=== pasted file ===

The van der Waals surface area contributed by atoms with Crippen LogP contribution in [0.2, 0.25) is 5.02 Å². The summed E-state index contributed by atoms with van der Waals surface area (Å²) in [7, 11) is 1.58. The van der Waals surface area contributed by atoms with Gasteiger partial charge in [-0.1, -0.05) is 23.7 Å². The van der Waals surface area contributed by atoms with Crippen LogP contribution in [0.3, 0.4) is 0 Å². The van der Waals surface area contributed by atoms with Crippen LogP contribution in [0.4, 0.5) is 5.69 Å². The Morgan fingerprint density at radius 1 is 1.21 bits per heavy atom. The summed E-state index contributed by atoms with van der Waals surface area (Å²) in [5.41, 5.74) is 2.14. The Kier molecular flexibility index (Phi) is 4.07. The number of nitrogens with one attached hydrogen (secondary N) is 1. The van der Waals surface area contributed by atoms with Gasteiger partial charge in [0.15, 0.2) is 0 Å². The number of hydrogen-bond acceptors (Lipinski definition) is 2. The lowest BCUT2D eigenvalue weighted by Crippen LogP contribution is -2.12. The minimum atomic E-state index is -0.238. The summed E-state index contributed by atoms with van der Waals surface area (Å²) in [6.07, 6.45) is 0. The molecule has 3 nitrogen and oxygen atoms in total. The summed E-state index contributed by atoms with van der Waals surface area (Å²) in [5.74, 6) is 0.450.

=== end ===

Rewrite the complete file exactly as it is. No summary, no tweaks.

The van der Waals surface area contributed by atoms with Crippen LogP contribution in [0.2, 0.25) is 5.02 Å². The summed E-state index contributed by atoms with van der Waals surface area (Å²) in [7, 11) is 1.58. The van der Waals surface area contributed by atoms with Gasteiger partial charge in [-0.1, -0.05) is 23.7 Å². The van der Waals surface area contributed by atoms with Crippen LogP contribution in [0.3, 0.4) is 0 Å². The van der Waals surface area contributed by atoms with Crippen LogP contribution in [0.4, 0.5) is 5.69 Å². The Morgan fingerprint density at radius 1 is 1.21 bits per heavy atom. The summed E-state index contributed by atoms with van der Waals surface area (Å²) in [5.41, 5.74) is 2.14. The Kier molecular flexibility index (Phi) is 4.07. The number of nitrogens with one attached hydrogen (secondary N) is 1. The van der Waals surface area contributed by atoms with Gasteiger partial charge in [0.15, 0.2) is 0 Å². The number of hydrogen-bond acceptors (Lipinski definition) is 2. The lowest BCUT2D eigenvalue weighted by Crippen LogP contribution is -2.12. The minimum atomic E-state index is -0.238. The summed E-state index contributed by atoms with van der Waals surface area (Å²) in [6.07, 6.45) is 0. The molecule has 3 nitrogen and oxygen atoms in total. The summed E-state index contributed by atoms with van der Waals surface area (Å²) in [5.74, 6) is 0.450.